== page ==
➦In 1932...Groucho Marx performed on radio for the first time. Besides, his film work Marx is best know for  his show 'You Bet Your Life' debuted in October 1947 on ABC radio (which aired it from 1947 to 1949) and then on CBS (1949–50), and finally NBC. The show was on radio only from 1947 to 1950; on both radio and television from 1950 to 1960; and on television only, from 1960 to 1961.

The show proved a huge hit, being one of the most popular on television by the mid-1950s. With George Fenneman as his announcer and straight man, Marx entertained his audiences with improvised conversation with his guests. Since You Bet Your Life was mostly ad-libbed and unscripted—although writers did pre-interview the guests and feed Marx ready-made lines in advance—the producers insisted that the network prerecord it instead of it being broadcast live.

There were two reasons for this: prerecording provided Marx with time to fish around for funny exchanges and any intervening dead spots to be edited out; and secondly to protect the network, since Marx was a notorious loose cannon and known to say almost anything.

The television show ran for 11 seasons until it was canceled in 1961.

➦In 1960...The CBS Radio Network expanded its Top of the Hours newscasts from 5 to 10 minutes.

➦In 1987...Pat St. John debuted on WNEW 102.7 FM, New York City. He was previously at WPLJ. In April 1973, St. John began an almost 15-year stint at New York's WPLJ. For most of his years at WPLJ he was rated by Arbitron as the most-listened-to afternoon radio personality in America. He survived the station's transition from AOR to top 40 in 1983.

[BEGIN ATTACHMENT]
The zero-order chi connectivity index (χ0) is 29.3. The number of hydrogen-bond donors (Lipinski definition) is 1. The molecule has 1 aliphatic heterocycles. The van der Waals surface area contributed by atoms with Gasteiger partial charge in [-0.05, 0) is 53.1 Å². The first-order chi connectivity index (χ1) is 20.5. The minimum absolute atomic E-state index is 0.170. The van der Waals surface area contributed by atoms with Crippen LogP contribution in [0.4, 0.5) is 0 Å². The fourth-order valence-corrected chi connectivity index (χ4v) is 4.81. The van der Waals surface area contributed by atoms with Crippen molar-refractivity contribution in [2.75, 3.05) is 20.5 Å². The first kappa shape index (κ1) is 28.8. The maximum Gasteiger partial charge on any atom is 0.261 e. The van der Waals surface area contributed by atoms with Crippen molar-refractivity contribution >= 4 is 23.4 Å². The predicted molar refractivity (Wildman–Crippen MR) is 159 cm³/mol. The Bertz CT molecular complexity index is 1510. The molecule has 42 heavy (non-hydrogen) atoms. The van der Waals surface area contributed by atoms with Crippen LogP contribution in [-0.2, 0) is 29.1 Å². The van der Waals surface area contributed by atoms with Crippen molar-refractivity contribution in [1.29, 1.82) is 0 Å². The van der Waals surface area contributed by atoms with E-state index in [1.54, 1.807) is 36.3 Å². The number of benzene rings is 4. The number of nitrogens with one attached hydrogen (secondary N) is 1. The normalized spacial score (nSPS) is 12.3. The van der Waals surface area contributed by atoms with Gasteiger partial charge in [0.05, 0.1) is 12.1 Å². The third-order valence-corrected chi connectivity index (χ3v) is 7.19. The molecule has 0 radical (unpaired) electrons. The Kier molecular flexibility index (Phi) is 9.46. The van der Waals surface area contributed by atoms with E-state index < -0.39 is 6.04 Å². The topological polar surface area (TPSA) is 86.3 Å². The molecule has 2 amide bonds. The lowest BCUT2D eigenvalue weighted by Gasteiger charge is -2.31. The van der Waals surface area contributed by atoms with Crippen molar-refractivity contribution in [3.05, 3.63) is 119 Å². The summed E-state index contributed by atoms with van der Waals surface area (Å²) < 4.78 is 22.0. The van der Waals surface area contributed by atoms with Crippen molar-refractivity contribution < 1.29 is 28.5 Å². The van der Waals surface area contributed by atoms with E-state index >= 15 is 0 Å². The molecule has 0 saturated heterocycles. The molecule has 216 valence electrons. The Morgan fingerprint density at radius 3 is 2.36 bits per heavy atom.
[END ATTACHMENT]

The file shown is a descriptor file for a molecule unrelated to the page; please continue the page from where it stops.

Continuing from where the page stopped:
He left WPLJ in 1987, and returned to his rock roots on WNEW-FM, which had been WPLJ's rival during its AOR years. He became the station's program director in the early 1990s while continuing his mid-day show until being asked to do morning-drive (which he did from 1994 through 1996) and then moved to afternoons where then followed Scott Muni who moved to mid-days). St. John remained with the station until it switched to a hot talk format in 1998.

➦In 1993...Radio, TV host Garry Moore died of emphysema at age 78 (Born - January 31, 1915).

Starting in 1937, he worked for Baltimore radio station WBAL as an announcer, writer and actor/comedian.  He began a long career with the CBS network on radio in the 1940s and was a television host on several variety and game shows from the 1950s through the 1970s.

He hosted several daytime and prime time TV programs titled The Garry Moore Show, and the game shows I've Got a Secret and To Tell the Truth. He was instrumental in furthering the career of comedic actress Carol Burnett. He became known for his bow ties and his crew cut fashion  early in his career.

  • Elizabeth Winstead is 36
    Motown Records founder Berry Gordy Jr. is 91. 
  • Singer-songwriter Bruce Channel is 80. 
  • Singer Randy Newman is 77. 
  • Musician Paul Shaffer (“Late Show With David Letterman”) is 71. 
  • Actor Ed Harris is 70. 
  • Actor S. Epatha Merkerson (“Law and Order”) is 68. 
  • Country singer Kristine Arnold of Sweethearts of the Rodeo is 64. 
  • Actor Judd Nelson is 61. 
  • Director Alfonso Cuaron (“Roma,” “Gravity”) is 59.